You see them everywhere. These ubiquitous little two by three and one half inch pieces of cardboard typically found tucked away carefully somewhere in your wallet. If you are one of are more organized than most, you have taken these rectangular pieces of colourful cardboard and filed them in a business card address book or Rolodex that is filled with business cards sized clear plastic pockets and are made specifically for this purpose placed. Those of you who are computer savvy have the cards will use a computerized address book to categorized the information alphabetically by company name and cross-referenced the info with either the job description or name of the individual.
Regardless of the method you choose to keep the cards, you need to remember that business cards are simply another form of marketing collateral. The amount of money spent on this form of advertising varies according to the individual, the product or service sold, or the organization. Large companies spend thousands of dollars on the graphics they place upon them and hundreds more dollars on the weight of the cards stock they use on this part of their marketing collateral portfolio. Apart from the fancy graphics and the weight of the cards, all business cards perform in exactly the same manner; they all state the name and contact information of the card’s owner and the name and contact information of the company for which they work.
The interesting thing about business cards is that most non-management types of people do not have them, nor do they understand how valuable a tool they can be, especially if they are looking for a new job.
In an effort to be more proactive in your job search, or even if you are only thinking about changing jobs or careers, take the time to go to your local office supply store and get yourself some business cards. Although most executive job search coaches will tell you that it is absolutely critical that you get yourself the top of the line models with the fancy graphics, lots of colour and the raised print, when it comes to looking for a new job, this is not always possible. It is also unlikely that you will need 250 cards, which is usually the smallest number of cards you can order in a single batch.
All office supply stores carry small packages of blank cards that you can use to create cards on your home computers. These cards come on standard letter sized paper, fit in any type of home printer, and will supply you with ten cards per sheet.
Business cards are everywhere. They are highly portable and can easily and discreetly passed from one individual to another. These tokens of personal marketing collateral are an ideal tool for people looking for work.
Once you have convinced yourself that you are missing a tremendous opportunity to self-market your product or service, and before you take the initiative and exercise your creative side and go ahead and design some business cards for yourself, take some time to study how the pros do it. Look at the wide array of business cards already in your possession. Before you go ahead and think about designing your own personal cards, observe the following:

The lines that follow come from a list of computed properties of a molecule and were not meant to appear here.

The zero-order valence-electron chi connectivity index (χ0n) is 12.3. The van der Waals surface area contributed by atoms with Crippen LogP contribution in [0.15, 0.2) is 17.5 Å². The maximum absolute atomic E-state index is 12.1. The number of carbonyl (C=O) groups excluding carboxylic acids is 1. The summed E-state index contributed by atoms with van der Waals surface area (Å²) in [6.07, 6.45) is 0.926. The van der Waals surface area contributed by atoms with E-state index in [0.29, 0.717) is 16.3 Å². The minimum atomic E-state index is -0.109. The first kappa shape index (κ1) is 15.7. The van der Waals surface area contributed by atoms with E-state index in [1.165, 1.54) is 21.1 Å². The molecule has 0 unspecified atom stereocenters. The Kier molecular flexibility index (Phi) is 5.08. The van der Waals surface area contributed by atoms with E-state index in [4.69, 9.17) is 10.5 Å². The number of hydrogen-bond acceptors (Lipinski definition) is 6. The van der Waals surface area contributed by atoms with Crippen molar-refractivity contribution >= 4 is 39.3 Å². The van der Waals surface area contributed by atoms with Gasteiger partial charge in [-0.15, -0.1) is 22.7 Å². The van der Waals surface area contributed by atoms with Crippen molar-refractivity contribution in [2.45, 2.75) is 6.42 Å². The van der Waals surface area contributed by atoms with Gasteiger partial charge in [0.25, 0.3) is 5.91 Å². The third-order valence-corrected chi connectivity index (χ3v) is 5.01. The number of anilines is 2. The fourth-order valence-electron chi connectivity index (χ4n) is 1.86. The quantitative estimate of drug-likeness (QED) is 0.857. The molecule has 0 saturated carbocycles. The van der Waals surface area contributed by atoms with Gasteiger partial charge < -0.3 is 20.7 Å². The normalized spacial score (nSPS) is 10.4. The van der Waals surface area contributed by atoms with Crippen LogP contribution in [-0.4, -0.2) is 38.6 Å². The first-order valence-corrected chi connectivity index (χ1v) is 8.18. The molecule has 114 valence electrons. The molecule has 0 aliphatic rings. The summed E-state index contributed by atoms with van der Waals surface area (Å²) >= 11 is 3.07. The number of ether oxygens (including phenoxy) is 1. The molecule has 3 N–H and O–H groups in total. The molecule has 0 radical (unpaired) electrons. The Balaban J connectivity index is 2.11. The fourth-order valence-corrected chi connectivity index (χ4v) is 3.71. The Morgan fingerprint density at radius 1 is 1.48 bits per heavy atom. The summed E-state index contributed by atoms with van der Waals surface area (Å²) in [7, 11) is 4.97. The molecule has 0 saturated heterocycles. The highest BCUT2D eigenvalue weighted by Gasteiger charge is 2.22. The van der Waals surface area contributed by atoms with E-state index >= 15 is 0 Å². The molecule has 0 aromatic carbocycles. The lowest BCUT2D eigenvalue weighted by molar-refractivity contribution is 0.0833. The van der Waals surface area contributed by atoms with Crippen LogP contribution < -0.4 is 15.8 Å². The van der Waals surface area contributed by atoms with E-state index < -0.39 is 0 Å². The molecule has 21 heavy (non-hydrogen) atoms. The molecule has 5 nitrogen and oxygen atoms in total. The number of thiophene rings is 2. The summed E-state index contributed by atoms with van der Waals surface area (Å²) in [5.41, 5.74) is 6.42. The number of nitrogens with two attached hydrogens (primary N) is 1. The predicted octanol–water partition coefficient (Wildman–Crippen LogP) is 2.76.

o The amount of white space on the card [Like résumés, lots of white space is good.]
o Size and style of font [Is the font too small to read without magnification?]
o Portrait or landscape orientation [Use a landscape orientation for job searches - cards the have a portrait landscape will force people to fuss with it to get the information they need. In terms of a job search, it is one more annoyance that your future employer does not need.]
o Use of colour and graphics [Know that the use of colour will always increase the cost of the cards]
o One or both sides of card used [For the purpose of job searches, use both sides! Put your contact information on one side and highlight your skill set on the other side. The "B" side of your business card should be used as a mini résumé]
Once you think that you have created the card that represents you in a positive manner, make up some mock cards and ask your friends for their opinion and input. Take heed of their suggestions and adjust the visuals of your cards accordingly. The next step is to print some up and start distributing them at every opportunity. HINT: Be frugal: Print some ‘test’ cards on plain paper. Then use this ‘template’ to align your cards on the business card stock. HINT: Be generous: Give each contact two cards; one for them to keep, the other to give to a friend. You will be surprised at where your cards will end up. Good luck!